WEEKEND was on the air from 1974-1979, Saturday night when Saturday Night Live wasn't on (they used to take the last Saturday of the month off and we shared the time slot). And then it was over. SNL took all the Saturday nights, but Buzz managed to get the Berenstain Bears Christmas Tree special in 1979. And we were off! Between 1979 and 1983 we made 5 Bears specials and Strawberry Shortcake in Big Apple City. This was quite a coup because no studio in New York was making long format programming consistently at that time—that was only for California studios.
While we were making the Bears' Easter special and Strawberry Shortcake, we had more than 70 people on staff-- working on both the specials and an incredible number of commercials, brought in chiefly by Hal Hoffer. I remember thinking what a well-oiled studio we had-- an entire floor of a building on Fifth Avenue and 45th Street-- the best talent in New York and then another crash! Buzz wanted to continue with the TV shows (no immediate payout, but long term investment) and the Hals wanted to continue in the lucrative world of commercials. They split up-- Hal Hoffer and Hal Silvermintz formed Perpetual Animation and Buzz formed Buzzco Productions. They split up the studio: Buzz took Vincent Cafarelli and me as his creative team and Marilyn Kraemer as his personal assistant.
At Buzzco Productions we made the final Bears TV special and the Wacky Wallwalkers Christmas Special, but more importantly, Buzz saw the potential in cable television. Buzz asked me to meet with clients from Time Warner/AmEx to discuss a music channel they were about to launch on the new cable system. This was the first Top of the Hour for what would become MTV. Buzz could gamble and I was game. We did work for all the upcoming cable networks-- USA, MTV and some others that failed.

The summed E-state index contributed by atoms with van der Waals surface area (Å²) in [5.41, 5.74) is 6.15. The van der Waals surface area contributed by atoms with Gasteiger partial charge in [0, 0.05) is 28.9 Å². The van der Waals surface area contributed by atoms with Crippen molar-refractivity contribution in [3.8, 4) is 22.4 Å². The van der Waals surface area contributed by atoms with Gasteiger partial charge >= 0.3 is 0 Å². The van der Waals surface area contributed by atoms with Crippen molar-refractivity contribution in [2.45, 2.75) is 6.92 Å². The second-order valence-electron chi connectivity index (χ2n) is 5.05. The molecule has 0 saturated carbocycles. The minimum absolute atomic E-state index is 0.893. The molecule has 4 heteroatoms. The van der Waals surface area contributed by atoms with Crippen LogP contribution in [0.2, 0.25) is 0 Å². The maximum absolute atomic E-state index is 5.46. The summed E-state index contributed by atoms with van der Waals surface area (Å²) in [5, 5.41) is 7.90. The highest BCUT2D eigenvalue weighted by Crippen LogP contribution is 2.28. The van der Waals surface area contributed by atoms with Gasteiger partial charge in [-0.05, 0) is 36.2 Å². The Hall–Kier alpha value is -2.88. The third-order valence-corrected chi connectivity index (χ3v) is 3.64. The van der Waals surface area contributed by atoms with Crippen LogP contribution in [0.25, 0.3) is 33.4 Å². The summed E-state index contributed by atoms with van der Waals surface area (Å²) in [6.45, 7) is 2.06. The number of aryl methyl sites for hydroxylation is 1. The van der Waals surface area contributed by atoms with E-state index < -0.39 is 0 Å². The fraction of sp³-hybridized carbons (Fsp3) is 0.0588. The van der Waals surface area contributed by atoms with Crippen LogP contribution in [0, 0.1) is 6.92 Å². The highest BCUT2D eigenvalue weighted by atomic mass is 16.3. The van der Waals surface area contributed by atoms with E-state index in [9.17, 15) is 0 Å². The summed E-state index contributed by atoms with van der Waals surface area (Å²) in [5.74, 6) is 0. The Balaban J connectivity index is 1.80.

In order to garner more TV work, Buzz would often go to LA to pitch ideas-- Vinny and I were there to continue production while he was gone and to help him with his pitches. Then one time he came back and announced that he had accepted a position with Taft Entertainment, and would be moving to the West Coast. In lieu of our severance, we could keep the business going. Vinny, Marilyn and I did, and formed Buzzco Associates, and Buzz was pleased we'd kept his name. While he was in LA, we continued working for his new company, Southern Star-- we did pitches for him, did the title sequence for Teen Wolf, made 20 “Fun Facts” for him for ABC, and boarded a couple of his Storybreak series. He'd visit often and he was always encouraging.
When he and his wife, Rosie moved back to New York, we continued to keep in touch. Whenever asked, he'd say he was the eponymous Buzz of Buzzco! In fact, after Vince passed in December, he was still encouraging me with the film I'm making, and to keep going. This is what he wrote about my being sad about Vinny-- "OK, now it's my turn. You're strong, and you had 40 years. We all miss everyone, and those who we were closest to the most. Vinnie would not want you to be sad for the rest of your life; he'd want you to remember the great times and bask in that glow. And go on with your life, using your talents to further the great work you did together."
So, OK, it's now my turn. Buzz gave us all a great example as a producer, as a human being. He wouldn't want us to be sad. Learn what he had to offer and remember the good times.
Even though he left us too soon!